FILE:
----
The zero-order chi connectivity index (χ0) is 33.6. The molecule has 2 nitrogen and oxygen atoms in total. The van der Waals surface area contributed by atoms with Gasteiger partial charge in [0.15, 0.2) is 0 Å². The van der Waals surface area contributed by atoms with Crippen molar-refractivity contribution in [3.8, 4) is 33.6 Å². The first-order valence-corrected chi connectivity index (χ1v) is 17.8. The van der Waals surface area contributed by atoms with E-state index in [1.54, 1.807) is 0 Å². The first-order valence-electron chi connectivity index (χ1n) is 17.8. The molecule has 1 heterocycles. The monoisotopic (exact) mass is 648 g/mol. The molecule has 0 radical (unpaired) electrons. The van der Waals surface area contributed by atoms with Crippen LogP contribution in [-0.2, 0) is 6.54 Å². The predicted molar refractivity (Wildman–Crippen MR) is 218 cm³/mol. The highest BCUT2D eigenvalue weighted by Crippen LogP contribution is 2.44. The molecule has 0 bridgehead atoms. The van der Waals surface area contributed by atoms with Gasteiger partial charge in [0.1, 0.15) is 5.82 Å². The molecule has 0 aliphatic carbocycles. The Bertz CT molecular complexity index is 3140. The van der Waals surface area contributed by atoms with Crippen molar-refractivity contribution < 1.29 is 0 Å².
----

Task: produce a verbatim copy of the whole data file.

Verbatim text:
The zero-order chi connectivity index (χ0) is 33.6. The molecule has 2 nitrogen and oxygen atoms in total. The van der Waals surface area contributed by atoms with Gasteiger partial charge in [0.15, 0.2) is 0 Å². The van der Waals surface area contributed by atoms with Crippen molar-refractivity contribution in [3.8, 4) is 33.6 Å². The first-order valence-corrected chi connectivity index (χ1v) is 17.8. The van der Waals surface area contributed by atoms with E-state index in [1.54, 1.807) is 0 Å². The first-order valence-electron chi connectivity index (χ1n) is 17.8. The molecule has 1 heterocycles. The monoisotopic (exact) mass is 648 g/mol. The molecule has 0 radical (unpaired) electrons. The van der Waals surface area contributed by atoms with Crippen LogP contribution in [-0.2, 0) is 6.54 Å². The predicted molar refractivity (Wildman–Crippen MR) is 218 cm³/mol. The highest BCUT2D eigenvalue weighted by Crippen LogP contribution is 2.44. The molecule has 0 bridgehead atoms. The van der Waals surface area contributed by atoms with Gasteiger partial charge in [0.1, 0.15) is 5.82 Å². The molecule has 0 aliphatic carbocycles. The Bertz CT molecular complexity index is 3140. The van der Waals surface area contributed by atoms with Crippen molar-refractivity contribution < 1.29 is 0 Å².